The Aransas County Navigation District hosted an “unofficial” public meeting regarding the Fulton Beach Road Flood (FBR) Hazard Mitigation Project Wednesday, July 15 at the saltwater pavilion. The hearing lasted almost two hours, with the first hour being a presentation by Mott MacDonald’s Luis Maristany and Aaron Horine. The second hour featured a question and answer period with property owners asking questions of the MacDonald representatives, and airing their concerns about the project.
(Note: The Fulton Beach Road Flood Hazard Mitigation Project has been reported about a number of times in The Rockport Pilot. Details of that project are not repeated in this story.)
The FBR project, as well as the Lamar Beach Road Flood Hazard Mitigation Project, is funded via FEMA 404 Hazardous Mitigation grants.
In a nutshell, the FBR project is a living shoreline design concept that includes offshore segmented breakwaters, new planting of various seagrasses, removal of existing concrete ruble, and roadway improvements, including raising FBR is the project area by one foot.
Each breakwater is between 100’ and 220’ in length, and is staggered.
A new drainage swale will be dug out on the west side of the roadway, and new drainage structures installed.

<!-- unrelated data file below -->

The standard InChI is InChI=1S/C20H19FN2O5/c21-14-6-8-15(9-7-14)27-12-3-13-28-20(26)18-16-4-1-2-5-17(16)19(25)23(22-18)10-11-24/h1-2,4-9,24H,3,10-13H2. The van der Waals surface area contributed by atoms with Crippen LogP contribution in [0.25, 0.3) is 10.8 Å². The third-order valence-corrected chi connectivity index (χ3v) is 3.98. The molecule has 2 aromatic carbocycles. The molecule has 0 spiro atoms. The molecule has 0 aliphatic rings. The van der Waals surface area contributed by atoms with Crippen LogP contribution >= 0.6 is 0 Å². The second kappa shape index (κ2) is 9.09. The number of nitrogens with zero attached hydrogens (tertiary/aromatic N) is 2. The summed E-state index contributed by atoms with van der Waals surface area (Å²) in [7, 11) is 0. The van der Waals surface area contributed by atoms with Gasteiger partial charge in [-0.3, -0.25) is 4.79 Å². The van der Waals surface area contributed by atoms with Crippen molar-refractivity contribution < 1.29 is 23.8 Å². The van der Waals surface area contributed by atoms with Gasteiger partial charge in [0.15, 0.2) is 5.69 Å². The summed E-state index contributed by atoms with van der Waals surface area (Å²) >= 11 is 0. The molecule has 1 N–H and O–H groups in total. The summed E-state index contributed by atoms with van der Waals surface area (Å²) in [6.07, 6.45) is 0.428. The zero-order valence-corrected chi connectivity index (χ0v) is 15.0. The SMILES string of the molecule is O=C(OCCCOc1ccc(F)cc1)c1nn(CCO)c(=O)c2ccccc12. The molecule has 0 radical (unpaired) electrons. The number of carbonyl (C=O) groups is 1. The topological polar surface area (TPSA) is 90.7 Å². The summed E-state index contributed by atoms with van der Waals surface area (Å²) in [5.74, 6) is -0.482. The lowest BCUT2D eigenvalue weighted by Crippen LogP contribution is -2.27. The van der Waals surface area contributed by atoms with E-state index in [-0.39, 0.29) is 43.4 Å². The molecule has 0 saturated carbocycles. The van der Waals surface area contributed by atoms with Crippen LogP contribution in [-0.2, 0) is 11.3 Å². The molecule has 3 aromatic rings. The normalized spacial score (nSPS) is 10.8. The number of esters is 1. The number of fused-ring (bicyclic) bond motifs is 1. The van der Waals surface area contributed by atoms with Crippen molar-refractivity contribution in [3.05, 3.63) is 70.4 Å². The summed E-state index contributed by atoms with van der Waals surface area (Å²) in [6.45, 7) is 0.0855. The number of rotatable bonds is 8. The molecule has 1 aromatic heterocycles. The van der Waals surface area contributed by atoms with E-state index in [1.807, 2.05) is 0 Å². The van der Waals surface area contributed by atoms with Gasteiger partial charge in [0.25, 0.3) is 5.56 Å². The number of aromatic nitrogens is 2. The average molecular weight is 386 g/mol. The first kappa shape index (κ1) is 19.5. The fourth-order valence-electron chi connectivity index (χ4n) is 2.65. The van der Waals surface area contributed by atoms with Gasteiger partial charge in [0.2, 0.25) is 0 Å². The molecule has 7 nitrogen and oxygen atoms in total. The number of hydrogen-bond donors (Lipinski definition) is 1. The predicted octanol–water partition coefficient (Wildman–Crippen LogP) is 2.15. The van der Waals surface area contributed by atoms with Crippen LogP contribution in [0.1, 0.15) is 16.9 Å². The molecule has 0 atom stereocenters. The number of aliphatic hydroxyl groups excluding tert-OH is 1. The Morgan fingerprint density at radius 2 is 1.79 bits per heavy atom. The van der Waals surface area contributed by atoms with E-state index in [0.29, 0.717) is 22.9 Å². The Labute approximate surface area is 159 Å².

The benefits of the project include better erosion protection, a decreased frequency of roadway flooding, and creating better intertidal and upland vegetation habitats.
Horine noted work on FBR was initially part of the Live Oak Peninsula Shoreline Stabilization Plan in 2005. Funding for some of the projects included in that plan became available in 2010, and the county developed preliminary plans in 2012, however, funding ran out.
FBR was added to the Aransas County Resiliency Initiative in 2015, and then Hurricane Harvey happened.
Local Hazard Mitigation plans (eligible for federal funding) were included in the state’s Hazard Mitigation Plan, and therefore eligible for FEMA 404 Hazardous Mitigation grants.
The $3.1 million project is paid 75% with federal funds, and 25% local. However, the state is paying 75% of the 25% local match, which leaves close to $200,000 required from local funding.
Aransas County Project Manager John Strothman said the county is seeking funding from other areas to pay the local share.
Horine noted the current FBR plan was outlined on a number of occasions since October 2019, including at ACND, City of Rockport, and Town of Fulton meetings.
Maristany then reviewed the same material in a power point presentation, which was outlined at in previous meetings.